When data processing system 100 is initially powered up, service processor 135 uses the JTAG/scan I2C busses 134 to interrogate the system (host) processors 102-105, memory controller/cache 108, and RIO Hub 110. At completion of this step, service processor 135 has an inventory and topology understanding of data processing system 100. Service processor 135 also executes Built-In-Self-Tests (BISTs), Basic Assurance Tests (BATs), and memory tests on all elements found by interrogating the host processors 102-105, memory controller/cache 108, and RIO Hub 110. Any error information for failures detected during the BISTS, BATs, and memory tests are gathered and reported by service processor 135.

If a meaningful/valid configuration of system resources is still possible after taking out the elements found to be faulty during the BISTS, BATS, and memory tests, then data processing system 100 is allowed to proceed to load executable code into local (host) memories 160-163. Service processor 135 then releases the host processors 102-105 for execution of the code loaded into host memory 160-163. While the host processors 102-105 are executing code from respective operating systems within the data processing system 100, service processor 135 enters a mode of monitoring and reporting errors. The type of items monitored by service processor 135 include, for example, the cooling fan speed and operation, thermal sensors, power supply regulators, and recoverable and non-recoverable errors reported by processors 102-105, local memories 160-163, and RIO Hub 110. Service processor 135 is responsible for saving and reporting error information related to all the monitored items in data processing system 100.

Data processing system 100 is powered by bulk power controller (BPC) 190, which provides power to various components in the data processing system, such as, for example, processors and I/O enclosures. For instance, bulk power controller 190 distributes power to CEC 101, service processor 135, and RIO enclosure 150 using I2C paths. Each I2C path is primarily used for power control.

Data processing system 100 may be implemented using various commercially available computer systems. For example, data processing system 100 may be implemented using IBM eServer pSeries Regatta 690 system or the IBM eServer pSeries Squadron system, both products available from International Business Machines Corporation.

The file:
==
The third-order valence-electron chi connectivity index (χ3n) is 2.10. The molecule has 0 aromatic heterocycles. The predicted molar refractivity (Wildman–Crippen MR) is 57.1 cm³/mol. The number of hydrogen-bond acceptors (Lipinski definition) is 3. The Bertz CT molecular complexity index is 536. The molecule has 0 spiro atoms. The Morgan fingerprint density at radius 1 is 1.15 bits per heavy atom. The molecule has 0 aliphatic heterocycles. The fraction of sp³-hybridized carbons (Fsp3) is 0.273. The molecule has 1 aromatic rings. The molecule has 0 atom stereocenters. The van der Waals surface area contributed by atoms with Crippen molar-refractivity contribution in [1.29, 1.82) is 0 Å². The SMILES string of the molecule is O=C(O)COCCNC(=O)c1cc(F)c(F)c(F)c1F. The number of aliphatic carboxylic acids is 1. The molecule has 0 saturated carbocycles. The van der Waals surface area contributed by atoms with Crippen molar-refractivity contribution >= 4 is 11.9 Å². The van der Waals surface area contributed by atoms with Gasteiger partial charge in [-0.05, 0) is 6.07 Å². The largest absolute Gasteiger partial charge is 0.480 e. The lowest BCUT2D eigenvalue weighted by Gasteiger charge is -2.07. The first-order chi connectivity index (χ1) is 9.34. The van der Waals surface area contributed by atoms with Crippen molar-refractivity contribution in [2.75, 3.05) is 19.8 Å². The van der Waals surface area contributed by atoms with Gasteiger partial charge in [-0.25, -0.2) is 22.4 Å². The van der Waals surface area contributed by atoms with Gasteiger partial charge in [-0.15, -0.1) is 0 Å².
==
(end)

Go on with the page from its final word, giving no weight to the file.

Those of ordinary skill in the art will appreciate that the hardware depicted in FIG. 1 may vary. For example, other peripheral devices, such as optical disk drives and the like, also may be used in addition to or in place of the hardware depicted. The depicted example is not meant to imply architectural limitations with respect to the present invention.

As mentioned above, some systems, such as the IBM eServer pSeries Regatta 690 server and the IBM eServer pSeries Squadron server, use only RIO cables to connect the processors in the CEC to the I/O drawers. The mechanism of the present invention allows for reading the chip registers on the I/O drawer to aid in debugging the I/O failure by providing an alternative path to the I/O drawers. The alternative path provided by the bulk power controller provides access to the I/O drawer registers and also provides access to registers that the RIO path cannot. The path provided by the bulk power controller interface allows the system to read all of the chip registers on the I/O drawers, including the JTAG-accessible registers. When an I/O error is detected, the system may login to the bulk power controller. The system uses the alternative path provided by the bulk power controller to access the I/O drawers. Commands are sent to the bulk power controller to a distributed converter assembly (DCA) in the I/O drawer, which has an I2C path to the chip registers on the drawers. The system reads the chip registers on the I/O drawer and analyzes the register information to diagnose the I/O failure.

The mechanism of the present invention allows for accessing the chip registers on the I/O drawer even if the functional link, or RIO link, is not working properly. For example, when an I/O error is detected and the functional path is working, if a user enters an illegal address from the kernel debugger, the functional path will break. In this situation, the user may rely on the alternative path provided by the bulk power controller to obtain register information and debug the I/O failure. The user may also choose to use the alternative path without entering an address, simply because the alternative path is easier to use than the functional path. In addition, if the functional path is not working and the system is being used for bringup or debug of remote I/O links, the user may use the alternative path to read the registers on the I/O drawer in order to reduce bringup and debug time. For instance, bringup typically involves installing available firmware onto the system and running the firmware. As system errors are encountered, the error is debugged to the root cause and necessary code changes are made. Without using the alternative path, bringup of the RIO links is much more difficult since there is only visibility to the registers on one end (i.e., the registers that are accessible via JTAG from the CEC). Using the alternative path allows for viewing registers on both ends, thereby decreasing the time necessary to determine the root cause of the failure.